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This is the Banned 1945 US Army Documentary That Inspired "The Master"

In _Hard Eight_, Paul Thomas Anderson's first feature, John C. Reilly becomes the gambling protege of Phillip Baker Hall. Like some of Bret Easton Ellis' returning characters, Anderson scripted Phillip Baker Hall, in _Boogie Nights_ and _Magnolia_, to...

In Hard Eight, Paul Thomas Anderson’s first feature, John C. Reilly becomes the gambling protege of Phillip Baker Hall. Like some of Bret Easton Ellis’ returning characters, Anderson scripted Phillip Baker Hall, in Boogie Nights and Magnolia, to reprise characters that were first mentioned by Samuel L. Jackson’s character in Hard Eight. If vast character-mapping and cans of 70mm filmstock aren’t enough to captivate an audience, PTA is also more than capable of digging up an obscure story, as he did in The Master. But, oddly enough, it’s a story that’s been dug up before.

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Not to worry, my son, I’m not going to spoil the plot for you; this is hardly a plot-driven film. The Master, which reminds me a lot of Polanski’s early short films and centers around Phillip Seymour Hoffman’s character trying what we think of as old cult methodologies to cleanse the psychological traumas from Joaquin Phoenix’s WWII veteran character.

But if you watch the above excerpt from a 1946 John Huston documentary, Let There Be Light, about the treatment and rehabbing of U.S. war veterans, you’ll see where Anderson got some of his own masterly inspiration. Anderson, describing his influences at the Toronto International Film Festival, said “Let There Be Light was a big one… we ripped them off line-for-line.”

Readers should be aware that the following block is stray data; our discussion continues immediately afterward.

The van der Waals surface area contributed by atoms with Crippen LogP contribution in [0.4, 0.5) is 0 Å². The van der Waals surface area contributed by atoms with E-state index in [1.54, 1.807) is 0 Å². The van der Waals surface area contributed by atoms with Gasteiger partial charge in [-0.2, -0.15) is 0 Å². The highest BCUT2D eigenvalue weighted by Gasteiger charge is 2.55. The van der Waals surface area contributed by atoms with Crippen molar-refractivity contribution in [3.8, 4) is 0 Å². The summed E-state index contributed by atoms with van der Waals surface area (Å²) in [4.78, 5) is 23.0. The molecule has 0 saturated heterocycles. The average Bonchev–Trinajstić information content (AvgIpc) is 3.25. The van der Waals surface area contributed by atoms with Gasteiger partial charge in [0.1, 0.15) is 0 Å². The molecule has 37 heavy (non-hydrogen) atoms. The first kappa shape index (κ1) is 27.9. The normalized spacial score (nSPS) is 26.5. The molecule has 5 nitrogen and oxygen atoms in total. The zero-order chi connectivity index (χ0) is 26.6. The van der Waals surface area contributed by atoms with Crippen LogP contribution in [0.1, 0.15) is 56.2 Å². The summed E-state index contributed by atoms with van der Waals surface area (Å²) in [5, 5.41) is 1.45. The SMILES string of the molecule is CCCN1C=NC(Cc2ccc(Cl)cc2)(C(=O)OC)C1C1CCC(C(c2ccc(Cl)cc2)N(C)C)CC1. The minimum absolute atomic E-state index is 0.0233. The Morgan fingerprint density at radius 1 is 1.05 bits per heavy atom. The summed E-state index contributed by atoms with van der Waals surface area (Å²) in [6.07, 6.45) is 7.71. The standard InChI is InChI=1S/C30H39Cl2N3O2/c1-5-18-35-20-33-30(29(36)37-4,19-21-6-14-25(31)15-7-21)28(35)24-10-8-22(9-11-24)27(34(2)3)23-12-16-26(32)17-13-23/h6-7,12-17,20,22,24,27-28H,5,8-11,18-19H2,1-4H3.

The documentary was commissioned by the U.S. Army, but for decades was kept from public viewing for its controversial themes. It didn’t come back to life until 1980, and since then has undergone restorations to bring it back to what the NFPS calls the film’s “full force,” and gives it credit for having “pioneered unscripted interview techniques unprecedented look into the psychological wounds of war.” Phoenix, in developing his character, cited the film in an interview with TIME, saying that Anderson had him watch it to prepare for the role. According to IMDB, producer JoAnne Sellar has also said that the film was also used as a reference for production design and costume design.

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"The war department took one look at this film and said, ‘absolutely no way we’re showing this to anyone,‘" Anderson said at a press conference in Toronto. "They kinda had this amazing footage… very graphic and kinda showed you what these fellas were coming back with… It was sort of a way to talk about time travel. It was the best source of material that we found to show what these VA hospitals were like at that time. So we were sort of ripping it off and left, right and center. And the fictional version of that is [William Wylers] ’The Best Years Of Our Lives’ which is just a great film and obviously tell its story in a very different way."

“That one’s a cock turned upside down”

While I’ve only posted an excerpt of Huston’s doc, if you’d like to watch the film in its entirety, you may at the National Film Preservation Society’s website.

Thinking about influences, and navigating the film’s theme of recovery, I’ve gotta say: certain shots of Joaquin Phoenix can’t help but remind me of Man On The Bed, a painting of Alcoholics Anonymous co-founder Bill W., a painting often hung in AA meeting halls.

Am I right or am I right?

Perhaps an AA reference is stretching it a bit, but one thing is for sure: as with his adaptation of the real-life story of David Phillip, aka The Pudding Guy for Punch Drunk Love, PT Anderson is like a Truman Capote of the screen in his retelling of non-fiction. And no matter how influential may have been the true story of Scientology’s early days, the cinematic touchstone for The Master is in fact much broader, more familiar, and perhaps even darker than the tale of any cult.